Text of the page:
Asked By: Dennis Davis Date: created: Oct 13 2021

What causes a Hypernova

Answered By: Benjamin Butler Date: created: Oct 13 2021

A hypernova (alternatively called a collapsar) is a very energetic supernova thought to result from an extreme core-collapse scenario.

In this case a massive star (>30 solar masses) collapses to form a rotating black hole emitting twin energetic jets and surrounded by an accretion disk..

Asked By: Daniel Bennett Date: created: Nov 01 2021

What’s the nearest star of Sun called

Answered By: Jason Jenkins Date: created: Nov 01 2021

Alpha Centauri AOf the three stars in the system, the dimmest – called Proxima Centauri – is actually the nearest star to the Sun. The two bright stars, called Alpha Centauri A and B form a close binary system; they are separated by only 23 times the Earth – Sun distance.

Asked By: Justin Foster Date: created: Mar 26 2022

How long does supernova last

Answered By: Gordon Cooper Date: created: Mar 26 2022

The explosion of a supernova occurs in a star in a very short timespan of about 100 seconds. When a star undergoes a supernova explosion, it dies leaving behind a remnant: either a neutron star or a black hole.

Asked By: Dominic Hughes Date: created: Apr 09 2022

Will we see a supernova in 2022

Answered By: Bernard Simmons Date: created: Apr 11 2022

Molnar and his team determined that the stars would eventually collide, resulting in a kind of stellar explosion known as a “Red Nova”. Initially, they estimated this would take place between 2018 and 2020, but have since placed the date at 2022.

Asked By: Cole Flores Date: created: Mar 26 2022

What if a nearby star went supernova

Answered By: Gerld Bailey Date: created: Mar 27 2022

Any planet with life on it near a star that goes supernova would indeed experience problems. X- and gamma-ray radiation from the supernova could damage the ozone layer, which protects us from harmful ultraviolet light in the sun’s rays. The less ozone there is, the more UV light reaches the surface.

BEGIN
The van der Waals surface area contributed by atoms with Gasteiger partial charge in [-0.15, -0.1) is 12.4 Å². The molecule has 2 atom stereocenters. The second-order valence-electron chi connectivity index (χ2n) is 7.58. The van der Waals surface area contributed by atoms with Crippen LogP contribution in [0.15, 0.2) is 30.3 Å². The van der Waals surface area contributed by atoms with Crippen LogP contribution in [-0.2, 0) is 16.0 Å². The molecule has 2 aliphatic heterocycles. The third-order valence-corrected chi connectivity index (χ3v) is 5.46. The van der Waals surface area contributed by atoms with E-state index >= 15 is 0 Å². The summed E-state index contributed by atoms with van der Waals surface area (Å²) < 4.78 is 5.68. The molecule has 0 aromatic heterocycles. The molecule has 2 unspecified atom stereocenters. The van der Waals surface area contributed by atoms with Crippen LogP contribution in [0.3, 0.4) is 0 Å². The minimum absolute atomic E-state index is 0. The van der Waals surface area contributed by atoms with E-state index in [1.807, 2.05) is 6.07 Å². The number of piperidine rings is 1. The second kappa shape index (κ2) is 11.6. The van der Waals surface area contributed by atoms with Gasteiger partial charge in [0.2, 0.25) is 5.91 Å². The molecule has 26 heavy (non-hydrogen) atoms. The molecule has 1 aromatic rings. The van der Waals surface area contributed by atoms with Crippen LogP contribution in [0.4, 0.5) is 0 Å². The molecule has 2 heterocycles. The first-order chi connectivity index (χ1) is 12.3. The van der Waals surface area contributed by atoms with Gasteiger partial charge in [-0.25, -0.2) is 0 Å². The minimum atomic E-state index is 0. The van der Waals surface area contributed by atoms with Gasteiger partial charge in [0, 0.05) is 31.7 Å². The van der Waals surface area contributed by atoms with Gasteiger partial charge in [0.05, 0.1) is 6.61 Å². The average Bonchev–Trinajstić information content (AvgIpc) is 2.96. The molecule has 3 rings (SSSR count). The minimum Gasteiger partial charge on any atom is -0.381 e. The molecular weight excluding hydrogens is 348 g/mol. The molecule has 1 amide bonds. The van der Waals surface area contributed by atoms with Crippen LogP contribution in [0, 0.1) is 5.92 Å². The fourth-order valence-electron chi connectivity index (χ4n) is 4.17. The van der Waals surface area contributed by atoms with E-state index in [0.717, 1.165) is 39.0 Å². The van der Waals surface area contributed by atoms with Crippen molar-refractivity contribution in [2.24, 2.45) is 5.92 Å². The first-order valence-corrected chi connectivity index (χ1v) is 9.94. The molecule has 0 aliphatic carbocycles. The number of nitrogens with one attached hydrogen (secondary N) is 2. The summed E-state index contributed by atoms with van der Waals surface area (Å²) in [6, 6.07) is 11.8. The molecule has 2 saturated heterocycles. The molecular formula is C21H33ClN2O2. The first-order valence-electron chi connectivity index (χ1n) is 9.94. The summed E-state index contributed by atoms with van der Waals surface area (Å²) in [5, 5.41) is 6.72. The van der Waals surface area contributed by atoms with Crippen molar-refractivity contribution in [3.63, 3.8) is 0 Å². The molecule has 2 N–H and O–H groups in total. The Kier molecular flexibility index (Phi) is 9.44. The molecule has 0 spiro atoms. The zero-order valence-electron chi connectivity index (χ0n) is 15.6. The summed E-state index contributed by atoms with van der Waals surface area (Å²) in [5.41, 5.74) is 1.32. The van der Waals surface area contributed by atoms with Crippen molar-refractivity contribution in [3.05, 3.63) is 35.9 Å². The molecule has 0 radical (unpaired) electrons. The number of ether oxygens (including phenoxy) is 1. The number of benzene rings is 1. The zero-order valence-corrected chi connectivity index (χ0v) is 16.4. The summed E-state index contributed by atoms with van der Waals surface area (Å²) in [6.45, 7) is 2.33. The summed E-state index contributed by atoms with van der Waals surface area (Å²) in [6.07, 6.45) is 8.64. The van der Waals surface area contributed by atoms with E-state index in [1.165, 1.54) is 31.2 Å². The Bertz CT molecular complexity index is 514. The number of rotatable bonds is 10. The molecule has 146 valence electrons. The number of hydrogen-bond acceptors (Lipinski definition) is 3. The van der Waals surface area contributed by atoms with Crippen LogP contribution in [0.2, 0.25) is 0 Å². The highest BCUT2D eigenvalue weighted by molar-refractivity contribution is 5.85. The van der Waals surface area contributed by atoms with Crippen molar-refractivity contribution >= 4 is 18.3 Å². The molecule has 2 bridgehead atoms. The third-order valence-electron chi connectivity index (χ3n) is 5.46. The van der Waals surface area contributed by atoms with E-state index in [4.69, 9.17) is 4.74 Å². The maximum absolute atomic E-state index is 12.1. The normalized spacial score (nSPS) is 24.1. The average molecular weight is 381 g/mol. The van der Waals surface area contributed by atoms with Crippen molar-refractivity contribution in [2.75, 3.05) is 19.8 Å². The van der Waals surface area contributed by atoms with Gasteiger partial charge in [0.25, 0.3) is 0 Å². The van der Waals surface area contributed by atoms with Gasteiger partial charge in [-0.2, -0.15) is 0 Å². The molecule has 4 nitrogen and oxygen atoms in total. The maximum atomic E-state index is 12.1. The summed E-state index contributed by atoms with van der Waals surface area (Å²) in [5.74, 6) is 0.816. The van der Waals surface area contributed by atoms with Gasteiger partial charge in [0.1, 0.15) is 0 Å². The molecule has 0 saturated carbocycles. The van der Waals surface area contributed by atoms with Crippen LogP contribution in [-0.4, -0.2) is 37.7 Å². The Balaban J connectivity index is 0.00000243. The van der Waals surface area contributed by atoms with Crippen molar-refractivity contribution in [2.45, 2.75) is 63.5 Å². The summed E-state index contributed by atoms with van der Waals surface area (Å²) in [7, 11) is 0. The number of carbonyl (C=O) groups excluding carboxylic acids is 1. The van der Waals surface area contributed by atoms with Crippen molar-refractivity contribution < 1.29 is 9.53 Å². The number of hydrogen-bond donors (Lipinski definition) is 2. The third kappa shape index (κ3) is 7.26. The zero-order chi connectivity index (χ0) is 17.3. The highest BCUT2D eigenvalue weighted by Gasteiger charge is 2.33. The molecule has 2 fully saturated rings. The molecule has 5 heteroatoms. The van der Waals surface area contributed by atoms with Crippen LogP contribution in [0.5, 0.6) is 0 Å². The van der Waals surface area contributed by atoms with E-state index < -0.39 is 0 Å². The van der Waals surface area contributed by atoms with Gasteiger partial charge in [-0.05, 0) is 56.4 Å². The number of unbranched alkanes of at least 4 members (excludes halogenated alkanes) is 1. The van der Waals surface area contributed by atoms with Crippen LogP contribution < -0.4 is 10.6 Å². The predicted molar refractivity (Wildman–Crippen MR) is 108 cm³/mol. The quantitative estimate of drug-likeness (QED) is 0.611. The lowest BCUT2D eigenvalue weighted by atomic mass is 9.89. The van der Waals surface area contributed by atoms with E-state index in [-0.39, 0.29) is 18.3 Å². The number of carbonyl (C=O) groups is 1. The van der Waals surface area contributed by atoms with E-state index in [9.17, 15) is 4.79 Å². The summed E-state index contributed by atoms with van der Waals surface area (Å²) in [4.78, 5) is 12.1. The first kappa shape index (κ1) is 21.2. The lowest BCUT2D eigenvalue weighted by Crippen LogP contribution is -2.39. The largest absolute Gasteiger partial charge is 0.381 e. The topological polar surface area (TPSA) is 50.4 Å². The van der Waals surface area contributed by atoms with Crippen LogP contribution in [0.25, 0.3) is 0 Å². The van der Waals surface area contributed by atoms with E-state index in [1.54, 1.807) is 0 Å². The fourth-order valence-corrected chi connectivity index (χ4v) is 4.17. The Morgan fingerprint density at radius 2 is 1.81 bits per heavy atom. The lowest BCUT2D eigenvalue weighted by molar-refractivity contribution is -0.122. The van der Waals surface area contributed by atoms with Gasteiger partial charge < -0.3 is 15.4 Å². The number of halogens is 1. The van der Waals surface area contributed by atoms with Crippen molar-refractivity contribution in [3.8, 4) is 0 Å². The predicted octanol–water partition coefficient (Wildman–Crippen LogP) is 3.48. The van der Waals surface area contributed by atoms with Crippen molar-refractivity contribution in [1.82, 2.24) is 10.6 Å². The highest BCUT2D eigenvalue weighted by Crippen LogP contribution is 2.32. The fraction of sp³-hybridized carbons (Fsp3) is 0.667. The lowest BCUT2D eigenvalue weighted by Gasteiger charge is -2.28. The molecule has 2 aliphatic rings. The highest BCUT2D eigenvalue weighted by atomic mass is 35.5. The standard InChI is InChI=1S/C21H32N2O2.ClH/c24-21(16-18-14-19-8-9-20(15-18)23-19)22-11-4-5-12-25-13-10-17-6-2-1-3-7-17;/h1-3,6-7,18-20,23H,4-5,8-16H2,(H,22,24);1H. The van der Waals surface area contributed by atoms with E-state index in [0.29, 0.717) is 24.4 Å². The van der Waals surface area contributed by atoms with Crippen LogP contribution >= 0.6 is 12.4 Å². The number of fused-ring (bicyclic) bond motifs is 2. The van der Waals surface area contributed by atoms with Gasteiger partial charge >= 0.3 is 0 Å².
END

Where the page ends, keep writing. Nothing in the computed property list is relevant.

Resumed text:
Asked By: Curtis Adams Date: created: Jun 01 2021

Can our sun go supernova

Answered By: Nathan Brooks Date: created: Jun 03 2021

The Sun as a red giant will then… go supernova? Actually, no—it doesn’t have enough mass to explode. Instead, it will lose its outer layers and condense into a white dwarf star about the same size as our planet is now. … A planetary nebula is the glowing gas around a dying, Sun-like star.

Asked By: Lewis Martinez Date: created: Jan 13 2022

Can Betelgeuse kill us

Answered By: Ryan Price Date: created: Jan 13 2022

No. Whenever Betelgeuse does blow up, our planet Earth is too far away for this explosion to harm, much less destroy, life on Earth. Astrophysicists say we’d have to be within 50 light-years of a supernova for it to harm us. Betelgeuse is nearly 10 times this distance.

Asked By: Jake Mitchell Date: created: Jun 09 2021

Can we predict supernovas

Answered By: Alexander Lee Date: created: Jun 11 2021

If Betelgeuse does go supernova soon, detecting the emitted neutrinos would “dramatically enhance our understanding of what’s going on deep inside the core of a supernova,” said Sam McDermott, a theorist with the Fermi National Accelerator Laboratory. It’s impossible to predict exactly when a star will go supernova.